Gender Discrimination in the Defense Industry:

A Survey

1216 Responses
  • 690 Men
  • 526 Women
85% currently employed

83% of female respondents had experienced discrimination or witnessed it firsthand

145 respondents provided written responses outlining examples of discrimination, from pay disparity to inappropriate comments about attire. Here is a sampling of just a few of the comments from women:

I don’t know if it would be classified as discrimination, but I frequently come across men, particularly ex-military, that treat women in the workforce differently than men…they are very chauvinistic.

It happens frequently in meetings where a woman gets interrupted or “talked over.” I myself have been yelled at in the past, working as a government contractor on a government site! It was a fellow contractor who was my boss. I can’t fathom he would speak or confront a male peer that way –ever.

When discussing the hiring of a candidate, the fact that she had young children was a con.

The infamous boys club. Not what you know, but who you know. Disagreeing with one key male who will then make every effort to ensure you don’t succeed.

I was “counseled” for the same behavior that a male coworker was praised for – he got an award, I got a “reputation.”

I’ve been in the military over 34 years. Discrimination is a learned behavior. Over time things have gotten a lot better.

Is the grass any greener?

82% of female respondents had worked in a non-defense role in the past.

  • 53% said discrimination is worse in the defense industry
  • 29% said discrimination is worse in the non-defense industry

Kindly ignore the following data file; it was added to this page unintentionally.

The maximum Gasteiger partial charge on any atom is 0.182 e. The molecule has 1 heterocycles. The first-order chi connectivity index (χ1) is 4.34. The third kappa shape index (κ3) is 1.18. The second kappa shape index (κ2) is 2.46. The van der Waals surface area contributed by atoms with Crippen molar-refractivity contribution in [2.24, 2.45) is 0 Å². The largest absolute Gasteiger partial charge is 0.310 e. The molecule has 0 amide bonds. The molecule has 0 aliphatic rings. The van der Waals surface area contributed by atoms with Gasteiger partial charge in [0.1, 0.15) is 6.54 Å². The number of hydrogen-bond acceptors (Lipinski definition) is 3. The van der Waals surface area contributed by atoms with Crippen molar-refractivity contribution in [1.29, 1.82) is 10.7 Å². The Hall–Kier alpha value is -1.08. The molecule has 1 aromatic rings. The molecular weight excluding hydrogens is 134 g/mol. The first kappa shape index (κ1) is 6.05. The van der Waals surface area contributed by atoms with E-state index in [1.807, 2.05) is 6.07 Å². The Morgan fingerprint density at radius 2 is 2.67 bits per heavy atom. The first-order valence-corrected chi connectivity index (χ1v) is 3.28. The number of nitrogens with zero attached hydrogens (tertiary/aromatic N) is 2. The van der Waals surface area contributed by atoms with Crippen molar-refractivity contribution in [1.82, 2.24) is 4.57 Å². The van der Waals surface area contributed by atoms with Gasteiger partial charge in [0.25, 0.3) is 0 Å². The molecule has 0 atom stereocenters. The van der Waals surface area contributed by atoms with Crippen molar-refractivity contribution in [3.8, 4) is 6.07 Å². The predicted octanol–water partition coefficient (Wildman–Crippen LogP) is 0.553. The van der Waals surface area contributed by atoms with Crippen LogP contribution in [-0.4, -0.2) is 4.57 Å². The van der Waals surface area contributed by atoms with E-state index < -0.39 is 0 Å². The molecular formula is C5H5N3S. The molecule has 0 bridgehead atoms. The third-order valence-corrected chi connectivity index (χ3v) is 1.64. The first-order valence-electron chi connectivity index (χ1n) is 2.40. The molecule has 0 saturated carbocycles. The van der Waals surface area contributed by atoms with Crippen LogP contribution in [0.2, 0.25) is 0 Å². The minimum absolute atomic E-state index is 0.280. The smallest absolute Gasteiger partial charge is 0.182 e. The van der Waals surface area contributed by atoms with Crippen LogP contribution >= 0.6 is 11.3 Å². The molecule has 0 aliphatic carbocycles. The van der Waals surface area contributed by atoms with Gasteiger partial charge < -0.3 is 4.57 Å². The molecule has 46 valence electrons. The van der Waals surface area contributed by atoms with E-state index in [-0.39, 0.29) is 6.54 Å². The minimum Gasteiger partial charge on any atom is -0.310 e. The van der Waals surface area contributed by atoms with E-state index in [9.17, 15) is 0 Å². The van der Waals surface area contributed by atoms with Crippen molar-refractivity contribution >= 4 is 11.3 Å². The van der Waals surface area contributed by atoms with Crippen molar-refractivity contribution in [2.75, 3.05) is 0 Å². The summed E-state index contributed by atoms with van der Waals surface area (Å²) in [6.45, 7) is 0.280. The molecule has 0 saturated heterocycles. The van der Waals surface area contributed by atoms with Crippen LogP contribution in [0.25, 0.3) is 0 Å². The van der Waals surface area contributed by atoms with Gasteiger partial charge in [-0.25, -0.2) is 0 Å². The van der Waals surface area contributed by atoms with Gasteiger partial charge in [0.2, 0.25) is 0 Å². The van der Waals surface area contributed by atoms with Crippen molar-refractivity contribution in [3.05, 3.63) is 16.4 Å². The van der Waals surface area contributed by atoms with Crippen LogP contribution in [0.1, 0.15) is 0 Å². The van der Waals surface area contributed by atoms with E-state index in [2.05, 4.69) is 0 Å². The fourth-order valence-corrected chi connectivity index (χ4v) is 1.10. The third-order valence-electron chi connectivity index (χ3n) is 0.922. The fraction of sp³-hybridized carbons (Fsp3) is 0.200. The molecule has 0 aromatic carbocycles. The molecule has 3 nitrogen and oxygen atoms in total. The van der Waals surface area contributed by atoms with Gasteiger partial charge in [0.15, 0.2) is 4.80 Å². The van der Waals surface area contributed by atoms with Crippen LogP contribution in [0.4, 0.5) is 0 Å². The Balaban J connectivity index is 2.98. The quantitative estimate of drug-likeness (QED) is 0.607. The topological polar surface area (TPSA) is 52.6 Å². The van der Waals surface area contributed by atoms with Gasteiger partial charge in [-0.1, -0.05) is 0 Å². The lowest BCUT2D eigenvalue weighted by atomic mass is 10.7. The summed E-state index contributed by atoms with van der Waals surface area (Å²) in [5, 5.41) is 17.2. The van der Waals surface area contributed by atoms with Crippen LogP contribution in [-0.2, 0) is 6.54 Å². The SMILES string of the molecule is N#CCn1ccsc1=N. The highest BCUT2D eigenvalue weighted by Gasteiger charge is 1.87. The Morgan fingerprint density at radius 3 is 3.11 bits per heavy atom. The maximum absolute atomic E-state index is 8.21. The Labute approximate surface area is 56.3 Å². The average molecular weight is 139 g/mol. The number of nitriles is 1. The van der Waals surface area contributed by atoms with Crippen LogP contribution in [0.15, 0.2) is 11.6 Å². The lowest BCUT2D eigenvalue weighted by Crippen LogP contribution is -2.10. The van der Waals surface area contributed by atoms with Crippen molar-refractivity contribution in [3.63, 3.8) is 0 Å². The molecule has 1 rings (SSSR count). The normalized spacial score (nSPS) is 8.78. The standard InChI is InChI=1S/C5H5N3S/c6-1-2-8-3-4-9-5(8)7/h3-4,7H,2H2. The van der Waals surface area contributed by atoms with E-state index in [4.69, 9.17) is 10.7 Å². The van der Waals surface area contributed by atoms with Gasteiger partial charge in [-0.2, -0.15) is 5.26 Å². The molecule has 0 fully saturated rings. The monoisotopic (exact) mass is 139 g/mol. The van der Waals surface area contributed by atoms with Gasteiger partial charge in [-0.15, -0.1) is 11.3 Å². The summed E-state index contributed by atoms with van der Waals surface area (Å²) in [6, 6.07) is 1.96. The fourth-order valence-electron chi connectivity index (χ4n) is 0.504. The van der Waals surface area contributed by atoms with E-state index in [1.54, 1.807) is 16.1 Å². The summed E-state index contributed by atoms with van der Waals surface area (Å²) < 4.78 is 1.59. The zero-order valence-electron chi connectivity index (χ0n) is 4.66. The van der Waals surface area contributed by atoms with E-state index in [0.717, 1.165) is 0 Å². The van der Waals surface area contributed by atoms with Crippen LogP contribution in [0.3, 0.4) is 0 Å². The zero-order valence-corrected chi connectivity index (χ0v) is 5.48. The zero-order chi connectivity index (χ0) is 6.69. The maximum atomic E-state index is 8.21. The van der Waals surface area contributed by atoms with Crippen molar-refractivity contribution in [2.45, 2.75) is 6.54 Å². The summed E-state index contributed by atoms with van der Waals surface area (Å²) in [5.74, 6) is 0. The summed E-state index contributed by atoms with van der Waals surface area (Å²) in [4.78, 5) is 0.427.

Little representation = Less opportunity?

More than 50 percent of respondents said the percentage of females in their offices was less than 30 percent. Just three percent of respondents said that females made up greater than 50 percent of their offices.

Where men and women disagree – is government doing enough?

In a survey where men and women were almost always in agreement, 68% of men said government takes adequate steps to recruit women, and just 48% of women thought government took adequate steps. 42% of women and 30% of men said they could do more.

The biggest hurdle for women = a problem of perception

When asked what the biggest hurdle is keeping women from defense careers:

  • 31% of respondents said perception of discrimination
  • 20% of respondents said discrimination
  • 20% of respondents said lack of interested candidates
  • 10% of respondents said perception of government careers
  • 10% of respondents said lack of training programs geared toward women

Read more:

Inviting Women Into the Boys’ Club – Bias and Perception of Bias in the Defense Industry

Women in Defense Careers – How to Be Heard

What are the Best Benefits to Offer Women?

Cleared Pros Expect More Money in 2015


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Lindy Kyzer is the director of content at Have a conference, tip, or story idea to share? Email Interested in writing for Learn more here.. @LindyKyzer